BACKGROUND OF THE INVENTION

In order to enhance the appearance of residential and commercial properties, decorative lighting arrangements are commonly used to outline and illuminate the walkways, flower gardens, sidewalks and driveways of the properties. The lighting arrangements are generally of low intensity and the various types of lights or bulbs comprising the arrangement are mounted upon stakes that are fixed into the ground at regularly spaced intervals for outlining and illuminating the walkways, sidewalks, and driveways. Thus, the lighting arrangement has a practical aspect in that it is easier and safer to traverse illuminated walkways, sidewalks, and driveways at night, especially for young children and the elderly. In addition, the shades or covers for the bulbs can come in various shapes and forms that correspond or relate to particular events or holidays such as Halloween, Thanksgiving Day, Hanukkah, President's Day, the Fourth of July, Christmas, etc. The shades or covers can be detachable so that one only needs to change the shades to correspond to the particular occasion while leaving the rest of the lighting arrangement infixed in the ground. The stakes or posts can be of various materials such as wood, plastic, copper or brass, and do not generally require the use of tools for insertion into the ground. In many cases such decorative lighting arrangements are permanently infixed in the ground and are thus considered fixtures of the dwelling.

Because of their widespread use as both practical safety additions for a dwelling and their ability to aesthetically enhance a residence or commercial establishment, the prior art discloses a number of designs and arrangements for decorative lighting systems.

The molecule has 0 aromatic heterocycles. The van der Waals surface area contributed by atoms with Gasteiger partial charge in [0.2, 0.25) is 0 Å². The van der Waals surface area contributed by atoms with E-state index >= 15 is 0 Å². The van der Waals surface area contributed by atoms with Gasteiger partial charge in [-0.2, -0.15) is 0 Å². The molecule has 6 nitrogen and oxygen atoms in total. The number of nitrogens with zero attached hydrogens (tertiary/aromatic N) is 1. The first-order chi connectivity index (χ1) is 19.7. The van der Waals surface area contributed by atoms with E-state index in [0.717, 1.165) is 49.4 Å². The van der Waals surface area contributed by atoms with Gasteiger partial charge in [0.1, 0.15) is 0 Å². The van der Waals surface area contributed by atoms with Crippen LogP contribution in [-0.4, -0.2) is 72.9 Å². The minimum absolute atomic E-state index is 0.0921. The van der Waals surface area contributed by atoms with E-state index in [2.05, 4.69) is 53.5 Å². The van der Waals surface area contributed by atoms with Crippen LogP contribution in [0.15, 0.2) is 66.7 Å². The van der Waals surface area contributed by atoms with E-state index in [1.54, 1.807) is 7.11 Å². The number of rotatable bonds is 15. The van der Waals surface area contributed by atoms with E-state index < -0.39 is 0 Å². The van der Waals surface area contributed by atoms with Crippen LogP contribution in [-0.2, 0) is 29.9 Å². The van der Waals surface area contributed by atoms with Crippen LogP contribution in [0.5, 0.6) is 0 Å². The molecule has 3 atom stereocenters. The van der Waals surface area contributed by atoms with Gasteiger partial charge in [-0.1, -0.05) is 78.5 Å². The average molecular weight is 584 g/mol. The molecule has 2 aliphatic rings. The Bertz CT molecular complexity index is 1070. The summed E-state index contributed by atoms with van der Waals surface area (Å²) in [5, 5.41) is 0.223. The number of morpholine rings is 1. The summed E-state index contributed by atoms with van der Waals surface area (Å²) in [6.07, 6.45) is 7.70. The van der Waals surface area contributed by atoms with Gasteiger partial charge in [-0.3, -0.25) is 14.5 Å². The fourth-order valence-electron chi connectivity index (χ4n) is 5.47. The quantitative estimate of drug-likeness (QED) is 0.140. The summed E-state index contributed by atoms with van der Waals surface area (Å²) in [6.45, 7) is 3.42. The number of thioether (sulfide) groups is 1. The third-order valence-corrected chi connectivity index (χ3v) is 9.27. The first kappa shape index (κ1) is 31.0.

For example, the Altman patent (U.S. Pat. No. 5,274,537) discloses a decorative component in the form of a cover that can be substituted for standard commercial illuminated markers.

The Carter patent (U.S. Pat. No. 5,586,742) discloses a light standard that includes a flange for securement to the ground, a post, and a plastic cap for covering the top of the post.

The Whittington patent (U.S. Pat. No. 5,954,426) discloses an interchangeable lamp that includes several tubes of different lengths, each of which is securable to a base for varying the vertical location of the light source.

The Murray patent (U.S. Pat. No. 6,000,820) discloses a low voltage light novelty decoration that includes a novelty decoration that is interconnected to a light fixture by a continuous ring and a cone-shaped top cap.

The Gilbert et al. design patent (U.S. design Pat. No. 418,935) discloses a landscape light in the shape of a novelty pumpkin head attached to a stake having a lower pointed end that is driven into the ground.